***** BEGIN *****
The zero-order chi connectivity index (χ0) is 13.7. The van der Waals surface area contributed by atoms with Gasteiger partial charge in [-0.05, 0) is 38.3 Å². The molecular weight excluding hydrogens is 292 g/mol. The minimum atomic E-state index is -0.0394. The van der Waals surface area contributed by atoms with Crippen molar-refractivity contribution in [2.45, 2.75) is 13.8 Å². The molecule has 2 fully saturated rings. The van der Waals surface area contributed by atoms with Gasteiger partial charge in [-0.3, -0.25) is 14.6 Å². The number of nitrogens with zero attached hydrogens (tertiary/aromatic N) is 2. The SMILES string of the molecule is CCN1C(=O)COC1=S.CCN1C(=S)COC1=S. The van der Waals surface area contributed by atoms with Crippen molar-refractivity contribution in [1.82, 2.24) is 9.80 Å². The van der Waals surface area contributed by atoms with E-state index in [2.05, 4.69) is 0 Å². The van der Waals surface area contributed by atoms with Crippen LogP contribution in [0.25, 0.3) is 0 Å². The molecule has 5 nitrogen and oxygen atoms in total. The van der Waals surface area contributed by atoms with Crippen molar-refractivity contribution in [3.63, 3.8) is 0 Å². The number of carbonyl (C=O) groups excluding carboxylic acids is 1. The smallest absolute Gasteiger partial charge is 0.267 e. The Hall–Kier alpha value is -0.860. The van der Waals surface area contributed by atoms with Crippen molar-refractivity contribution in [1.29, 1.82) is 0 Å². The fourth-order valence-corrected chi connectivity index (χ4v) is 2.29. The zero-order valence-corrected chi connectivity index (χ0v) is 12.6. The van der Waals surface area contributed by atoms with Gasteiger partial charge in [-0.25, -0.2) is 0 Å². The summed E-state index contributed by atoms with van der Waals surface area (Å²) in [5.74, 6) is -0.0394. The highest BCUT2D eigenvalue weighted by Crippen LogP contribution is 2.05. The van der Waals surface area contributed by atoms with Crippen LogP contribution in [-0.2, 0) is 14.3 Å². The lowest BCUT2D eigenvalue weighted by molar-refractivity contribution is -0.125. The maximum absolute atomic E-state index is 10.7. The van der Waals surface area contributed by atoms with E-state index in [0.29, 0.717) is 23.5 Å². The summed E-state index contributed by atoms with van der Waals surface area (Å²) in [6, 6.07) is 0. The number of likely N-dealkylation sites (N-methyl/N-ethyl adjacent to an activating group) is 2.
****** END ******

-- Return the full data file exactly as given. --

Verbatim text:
The zero-order chi connectivity index (χ0) is 13.7. The van der Waals surface area contributed by atoms with Gasteiger partial charge in [-0.05, 0) is 38.3 Å². The molecular weight excluding hydrogens is 292 g/mol. The minimum atomic E-state index is -0.0394. The van der Waals surface area contributed by atoms with Crippen molar-refractivity contribution in [2.45, 2.75) is 13.8 Å². The molecule has 2 fully saturated rings. The van der Waals surface area contributed by atoms with Gasteiger partial charge in [-0.3, -0.25) is 14.6 Å². The number of nitrogens with zero attached hydrogens (tertiary/aromatic N) is 2. The SMILES string of the molecule is CCN1C(=O)COC1=S.CCN1C(=S)COC1=S. The van der Waals surface area contributed by atoms with Crippen molar-refractivity contribution in [1.82, 2.24) is 9.80 Å². The van der Waals surface area contributed by atoms with E-state index in [2.05, 4.69) is 0 Å². The van der Waals surface area contributed by atoms with Crippen LogP contribution in [0.25, 0.3) is 0 Å². The molecule has 5 nitrogen and oxygen atoms in total. The van der Waals surface area contributed by atoms with Crippen molar-refractivity contribution in [3.63, 3.8) is 0 Å². The number of carbonyl (C=O) groups excluding carboxylic acids is 1. The smallest absolute Gasteiger partial charge is 0.267 e. The Hall–Kier alpha value is -0.860. The van der Waals surface area contributed by atoms with Crippen molar-refractivity contribution in [1.29, 1.82) is 0 Å². The fourth-order valence-corrected chi connectivity index (χ4v) is 2.29. The zero-order valence-corrected chi connectivity index (χ0v) is 12.6. The van der Waals surface area contributed by atoms with Gasteiger partial charge in [-0.25, -0.2) is 0 Å². The summed E-state index contributed by atoms with van der Waals surface area (Å²) in [5.74, 6) is -0.0394. The highest BCUT2D eigenvalue weighted by Crippen LogP contribution is 2.05. The van der Waals surface area contributed by atoms with Crippen LogP contribution in [-0.2, 0) is 14.3 Å². The lowest BCUT2D eigenvalue weighted by molar-refractivity contribution is -0.125. The maximum absolute atomic E-state index is 10.7. The van der Waals surface area contributed by atoms with E-state index in [0.29, 0.717) is 23.5 Å². The summed E-state index contributed by atoms with van der Waals surface area (Å²) in [6, 6.07) is 0. The number of likely N-dealkylation sites (N-methyl/N-ethyl adjacent to an activating group) is 2.